Monday, June 24, 2013

Apple #641: Malt and Its Various Uses

I've had a request!  Daily Apple reader Maximilian wants to know what malt is. Here's his question:

Malt!! What is it? Why does it exist...who put in in milkshakes? Why is it in whiskey?!?
This is a good question because malt is one of those mysterious ingredients that seems to be in all sorts of things -- beer, vinegar, milkshakes, whiskey -- but nobody seems to know what the heck it is.

I'm going to say right up front that there's probably no way I'll be able to find out who first put malt in milkshakes.  That's like trying to identify the person who invented cheese, or who first had the brilliant idea to put peanut butter and jelly on the same sandwich.  It happened so long ago, and the brilliance wasn't immediately recognized, and it wasn't until after everyone else was eating cheese, or peanut butter & jelly sandwiches, that people thought to say, "Who was the genius that came up with this?"  By then it was too late and nobody knew.

I predict the same will be true, alas, of identifying the first person to put malt in milkshakes, or in anything.

But as for the rest of Maximilian's question, I give you: malt.


Different kinds of malt
(Photo from CervezArte)

What Is Malt?

  • Faithful Daily Apple readers may remember first encountering malt on these esteemed pages in the sleeper of an entry titled Beer Styles and Hoppiness.  Malt is a key ingredient in the production of beer.
  • Malt, as we learned then, is barley that's been allowed to germinate and barely to sprout and then it's dried so the growth process is halted right there.  Its name in formal circles is "malted barley," but most people just call it "malt." 
  • In this newly sprouted stage, the barley possesses the greatest amount of sugar that the plant will ever have in its lifetime.  If you're making beer, this is exactly what you want--the most sugar possible.  Because yeast loves sugar, and you want to give yeast as much sugar as you possibly can in order to get the best, most fermenty result. 


Daily Apple readers may also recall that I showed you this picture of Crystal Malt, which is one of many kinds of malt (or malted barley) that can be used in making beer.
(Photo from Wikipedia

  • So that information was pretty brief, as far as understanding malt goes.  There's more to the story of malt than that.
  • First, there are lots of different kinds of malt.  Malted barley is the kind used most often.  But you can also have malted wheat or malted rye or malted oats or malted rice.  
  • Your choice of which type of grain you use to make malt will depend on what you're making, and on what part of the world you're from.  In Iran and a few other Middle Eastern countries, they love their malted wheat.  In Finland, they go for the malted rye and eat it like porridge.
  • Whatever grain you prefer, if you want to make malt out of it, there's a recommended series of steps to get from a kernel of grain to the malt:
    • Dry the grains
    • Store them until the seeds are asleep and won't grow 'til you tell them to. Takes about 6 weeks.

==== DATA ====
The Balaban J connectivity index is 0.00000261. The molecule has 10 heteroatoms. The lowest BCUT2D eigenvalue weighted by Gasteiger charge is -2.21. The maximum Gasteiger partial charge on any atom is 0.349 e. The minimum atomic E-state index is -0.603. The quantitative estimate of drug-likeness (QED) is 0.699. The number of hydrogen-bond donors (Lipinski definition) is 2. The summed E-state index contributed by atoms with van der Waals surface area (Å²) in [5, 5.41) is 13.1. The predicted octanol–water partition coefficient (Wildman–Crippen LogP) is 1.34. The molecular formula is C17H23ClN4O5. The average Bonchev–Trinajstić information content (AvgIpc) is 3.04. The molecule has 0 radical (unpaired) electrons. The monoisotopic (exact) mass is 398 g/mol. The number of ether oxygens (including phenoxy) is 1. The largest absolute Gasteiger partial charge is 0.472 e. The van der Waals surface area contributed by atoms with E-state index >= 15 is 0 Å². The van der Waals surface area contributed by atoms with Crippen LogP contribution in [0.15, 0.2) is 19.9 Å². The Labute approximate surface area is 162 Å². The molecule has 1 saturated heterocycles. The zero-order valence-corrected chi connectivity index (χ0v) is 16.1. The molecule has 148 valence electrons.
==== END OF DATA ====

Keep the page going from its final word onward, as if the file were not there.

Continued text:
• Soak the grains in water and take them out, soak them again and take them out over the course of 2 or 3 days. This tells the grains time to start sprouting.
    • When the grains hit 46% moisture--see how long people have been doing this? They know the optimal moisture content down to the exact percentage--take them out of the water and dry them. This is done by constantly turning the grains in a room with a lot of hot air.  This takes about 5 days.  At this stage, it's called green malt.
    • The green malt is then dried further, or browned, to whatever amount of dryness or color you want.  Then it's officially malt.
  • People have been growing barley and wheat for about 12,000 years, and malting is thought to have been done for at least 6,000 years.  The malting process is done these days in batches of  20 to 100 tons of grain.



How a barley kernel changes during the malting process. Left: barley corn at the start. Middle: green malt. Right: finished or browned malt
(Photo from Oregon State University)

  • The top photo is what barley looks like before malting, the bottom photo is after.  Doesn't look much different, does it?  But if you look closely, you'll notice that the malt is slightly lighter in color, the pointy ends are kind of breaking open slightly.  If you could eat the two, then you'd really notice the difference.  The barley is hard, difficult to bite into, little to no flavor.  The malt, on the other hand, is softer and you'd taste the malt flavor immediately.


Here, the transformation is a little more obvious.  This is green malt.  You can clearly see the growth starting on these grains of barley.  I'm guessing that those little shootlets drop off once the green malt is heated and dried and turned into actual malt.
(Photos from the Maltsters' Association of Great Britain

  • Malting sounds like a simple process, but it's become very mechanized, and since it's done on such a large scale, the malting facilities are now enormous.
 

The malting "tower" at Burton-on-Trent, owned by Molson Coors Brewing UK.
(Diagram from the Maltsters' Association of Great Britain)


So far, I've only mentioned malt in terms of its use in making beer.  But is that malted barley the same malt that's used in making other malt stuff?  Answer: Yes. 

The longer answer is that there are many, many types of malted barley.  But when people say "malt," no matter what it's used in, they nearly always mean "malted barley."

Malt Whiskey

  • Here again, the malt used in making whiskey is the same as the malt used in making beer.  
  • Technically speaking, "malt whiskey" means that it's made from 100% malted barley.  No other types of grains -- wheat, maize, or unmalted barley) were used to make it.  Some whiskey aficianados will only drink malt whiskey, never grain whiskey.
  • The word "single" in "single-malt whiskey," by the way, doesn't really have anything to do with the malt.  It means that the whiskey came from one distillery.  It could have come from many different pots within the distillery, but all comes from the same distillery.  As opposed to "Vatted Malt Whiskey," in which case the malt whiskey could have come from many different distilleries.